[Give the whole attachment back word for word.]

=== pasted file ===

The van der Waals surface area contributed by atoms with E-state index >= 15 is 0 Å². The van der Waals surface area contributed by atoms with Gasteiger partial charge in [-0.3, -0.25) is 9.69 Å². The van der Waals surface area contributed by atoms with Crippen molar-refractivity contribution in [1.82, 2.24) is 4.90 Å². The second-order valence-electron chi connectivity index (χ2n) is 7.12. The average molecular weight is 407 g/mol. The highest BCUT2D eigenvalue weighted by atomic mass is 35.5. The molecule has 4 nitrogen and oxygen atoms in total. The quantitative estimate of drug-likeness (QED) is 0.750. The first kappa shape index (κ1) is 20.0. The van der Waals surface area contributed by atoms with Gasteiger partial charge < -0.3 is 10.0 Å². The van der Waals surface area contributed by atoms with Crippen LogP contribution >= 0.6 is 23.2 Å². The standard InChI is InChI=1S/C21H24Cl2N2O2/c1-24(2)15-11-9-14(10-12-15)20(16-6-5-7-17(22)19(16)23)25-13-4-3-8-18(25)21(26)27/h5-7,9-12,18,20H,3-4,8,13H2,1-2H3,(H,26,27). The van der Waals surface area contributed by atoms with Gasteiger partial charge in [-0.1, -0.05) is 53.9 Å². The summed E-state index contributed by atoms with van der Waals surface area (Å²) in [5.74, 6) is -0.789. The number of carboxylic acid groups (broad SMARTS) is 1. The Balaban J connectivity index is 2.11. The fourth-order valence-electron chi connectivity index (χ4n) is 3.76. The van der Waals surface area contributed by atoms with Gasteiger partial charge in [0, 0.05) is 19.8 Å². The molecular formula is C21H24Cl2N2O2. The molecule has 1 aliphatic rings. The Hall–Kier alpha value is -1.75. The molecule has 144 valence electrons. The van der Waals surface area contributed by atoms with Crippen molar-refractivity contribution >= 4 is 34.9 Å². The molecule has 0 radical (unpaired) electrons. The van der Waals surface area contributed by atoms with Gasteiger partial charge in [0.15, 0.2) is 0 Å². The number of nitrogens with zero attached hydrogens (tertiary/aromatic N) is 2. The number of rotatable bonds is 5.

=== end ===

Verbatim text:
The van der Waals surface area contributed by atoms with E-state index >= 15 is 0 Å². The van der Waals surface area contributed by atoms with Gasteiger partial charge in [-0.3, -0.25) is 9.69 Å². The van der Waals surface area contributed by atoms with Crippen molar-refractivity contribution in [1.82, 2.24) is 4.90 Å². The second-order valence-electron chi connectivity index (χ2n) is 7.12. The average molecular weight is 407 g/mol. The highest BCUT2D eigenvalue weighted by atomic mass is 35.5. The molecule has 4 nitrogen and oxygen atoms in total. The quantitative estimate of drug-likeness (QED) is 0.750. The first kappa shape index (κ1) is 20.0. The van der Waals surface area contributed by atoms with Gasteiger partial charge < -0.3 is 10.0 Å². The van der Waals surface area contributed by atoms with Crippen LogP contribution >= 0.6 is 23.2 Å². The standard InChI is InChI=1S/C21H24Cl2N2O2/c1-24(2)15-11-9-14(10-12-15)20(16-6-5-7-17(22)19(16)23)25-13-4-3-8-18(25)21(26)27/h5-7,9-12,18,20H,3-4,8,13H2,1-2H3,(H,26,27). The van der Waals surface area contributed by atoms with Gasteiger partial charge in [-0.1, -0.05) is 53.9 Å². The summed E-state index contributed by atoms with van der Waals surface area (Å²) in [5.74, 6) is -0.789. The number of carboxylic acid groups (broad SMARTS) is 1. The Balaban J connectivity index is 2.11. The fourth-order valence-electron chi connectivity index (χ4n) is 3.76. The van der Waals surface area contributed by atoms with Gasteiger partial charge in [0, 0.05) is 19.8 Å². The molecular formula is C21H24Cl2N2O2. The molecule has 1 aliphatic rings. The Hall–Kier alpha value is -1.75. The molecule has 144 valence electrons. The van der Waals surface area contributed by atoms with Crippen molar-refractivity contribution >= 4 is 34.9 Å². The molecule has 0 radical (unpaired) electrons. The van der Waals surface area contributed by atoms with Gasteiger partial charge in [0.15, 0.2) is 0 Å². The number of nitrogens with zero attached hydrogens (tertiary/aromatic N) is 2. The number of rotatable bonds is 5.